Receiving SQL Error -76, Cardinality Mismatch, even though query has no INTO

SQL

I'm running this code in our application, and in the terminal:

>set query="SELECT * FROM PMG_Data_Private.RemitInstance  WHERE  (VoucherNumber %INLIST ? SIZE ((10)))"

>set tRS = ##class(%ResultSet).%New("%DynamicQuery:SQL")

>set ok=tRS.Prepare(query)

>d $system.Status.DisplayError(ok)
 
ERROR #5540: SQLCODE: -76 Message: Cardinality mismatch between the SELECT-list and INTO-list
SQLTEXT: SELECT * FROM PMG_Data_Private.RemitInstance  WHERE  (VoucherNumber %INLIST ? SIZE ((10)))

It's not really a problem with the query, since there's no INTO keyword int he query, and I'm not getting it on QA or a production server -- using the same query etc.  Another programmer tends to delete cached queries when this happens.

However, I purged cached queries for this statement, this table, and for this namespace, and still receive this error (respectively). 

What could be causing this error?  It's also appearing in out application, so I don't want to move anything up to production until I know that this won't happen.

Should I try to use the newer %SQL.Statement class? (this is older code)

Thanks,

Laura

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Answers

Hey Laura!

OK so if Frozen Query Plans was your problem (and it's a good hypothesis), then unfreezing them all gets you back to the old behavior (you'll need to recompile and purge cached queries).  There were some problems with the 'old' dynamic SQL classes, but I think those were solved, so you shouldn't have any problems going forward.  So let's talk about this a bit.

What are Frozen Query Plans?
If you've ever upgraded Caché and had a critical query degrade in performance, you'll agree this technology is pretty cool.  What it does, is to lock down your query execution plan during upgrades (or it can be user [you're the user] initiated). 

Benefits: No bad surprises during upgrades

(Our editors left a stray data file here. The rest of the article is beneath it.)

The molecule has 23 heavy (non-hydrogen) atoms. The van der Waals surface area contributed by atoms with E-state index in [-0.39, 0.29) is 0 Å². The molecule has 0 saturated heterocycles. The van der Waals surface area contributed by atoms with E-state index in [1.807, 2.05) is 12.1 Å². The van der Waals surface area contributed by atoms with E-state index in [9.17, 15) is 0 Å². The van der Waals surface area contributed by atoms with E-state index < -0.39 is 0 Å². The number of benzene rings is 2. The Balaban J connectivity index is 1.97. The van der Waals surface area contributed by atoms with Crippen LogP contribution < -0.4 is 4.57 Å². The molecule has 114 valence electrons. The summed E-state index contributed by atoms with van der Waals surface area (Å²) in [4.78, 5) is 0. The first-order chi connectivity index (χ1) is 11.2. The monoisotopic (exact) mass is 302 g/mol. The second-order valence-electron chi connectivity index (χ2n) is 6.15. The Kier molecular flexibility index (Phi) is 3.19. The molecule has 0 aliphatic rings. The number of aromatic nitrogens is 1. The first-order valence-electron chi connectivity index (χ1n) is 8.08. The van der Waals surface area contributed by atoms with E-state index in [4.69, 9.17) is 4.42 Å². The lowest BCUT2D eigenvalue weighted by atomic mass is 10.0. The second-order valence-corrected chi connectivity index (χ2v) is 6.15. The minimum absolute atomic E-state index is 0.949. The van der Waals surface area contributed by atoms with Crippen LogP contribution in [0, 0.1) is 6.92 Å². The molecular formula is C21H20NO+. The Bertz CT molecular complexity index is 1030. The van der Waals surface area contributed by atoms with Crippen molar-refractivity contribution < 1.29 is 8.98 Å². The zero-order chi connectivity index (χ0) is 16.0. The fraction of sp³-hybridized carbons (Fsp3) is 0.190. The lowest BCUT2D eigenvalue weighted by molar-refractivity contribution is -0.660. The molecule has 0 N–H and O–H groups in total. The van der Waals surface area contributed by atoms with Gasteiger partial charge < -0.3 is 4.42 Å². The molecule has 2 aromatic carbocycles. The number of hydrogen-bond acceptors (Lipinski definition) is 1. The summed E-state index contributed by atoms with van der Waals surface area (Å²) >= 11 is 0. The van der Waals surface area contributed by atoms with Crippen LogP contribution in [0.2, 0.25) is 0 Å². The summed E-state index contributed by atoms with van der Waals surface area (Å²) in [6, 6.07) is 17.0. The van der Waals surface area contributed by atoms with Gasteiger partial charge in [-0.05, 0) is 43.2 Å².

Drawback: No benefits from core improvements to SQL engine

Is it a problem to Unfreeze all plans?

No!  Of course not.  You will absorb some risk, but if you usually don't have problems then you will continue to not usually have problems.  If you unfreeze all plans you'll need to compile your application and/or purge cached queries.  To do this you can execute the following in your application namespace:


w $SYSTEM.SQL.FreezePlans(0,1,,.err)
d $SYSETM.SQL.Purge()

You can obviously look this up in the docs for more information.  If you have embedded SQL queries those would need to be recompiled.

Dynamic SQL Implementation
We (InterSystems) recommend using %SQL.Statement in lieu of %ResultSet for dynamic SQL.  When you ask if you should change, the answer is 'yes'.  However, this only fixes your problem because when you use %SQL.Statement it ends up being a slightly different query according to our Frozen Query Plan implementation.  It fixes your problem, but not the root of the problem.  %SQL.Statement is also fine to use for 'older' code.  Of course, if you don't want to change your code ("if it ain't broke"), that's understandable.

SELECT * queries

Running a SELECT * query is a bit of an edge case.  It is frequently better to list out your fields so your are only showing your users the data they are interested in.  Indeed, you can only run into this problem if it is a SELECT * query.  In general, list out your fields.

 

So that's that.  If you have any further questions, feel free to let me know :-)

Comments

Update: using the %SQL.Statement class did help, and I had to change only a few lines of code (the Execute, Next, and Data methods).

Still curious as to why this was happening on our DEV server but not other servers, where the other servers still have the original code using %ResultSet class.  And why now -- we've been using this code for years, and upgraded to 2017 in July.

Thanks,

Laura

we had this problem, the issue was "frozen queries"

look at frozen queries in the docs, and then from in the SQL portal, you can "un-freeze" them and remove cached queries

I think Kev is right: the upgrade froze all query plans. In your DEV environment the class definition might have moved on, probably added a new field - which should cause the plan to become unfrozen but there was (is?) a bug in Caché with that. The fix is

DPV5125 - SQL: Correct frozen plan error condition of SELECT * validation

We had a patch for that for v2017.1 and it is supposed to be included in 2017.2.2, although I'm not too sure as we recently upgraded to that version and had the same problem afterwards.

I think the frozen plans from our fairly recent upgrade was indeed the problem, especially taking into account what Wolf said about adding new properties to a table.  I had done that recently, which makes the "SELECT-list and INTO-list mismatch" error more plausible. We upgraded to 2017.2.2.

I coudln't really test unfreezing the plan (which was in a Frozen/Upgrade status) because I had already changed the code to use a new object, %SQL.Statement.  And, this also makes sense, since using a new object probably created a new plan ... ?

We are not that sophisticated -- we don't have a DBA -- I'd prefer to let InterSystems code optimize the queries. We never optimize and freeze plans.  We just add Indexes to make queries faster.  I'll probably leave the queries frozen until we come across this problem again.  Unless I hear that it's OK to simply unfreeze them all.  What's the downside to that?

Thanks for the help,

Laura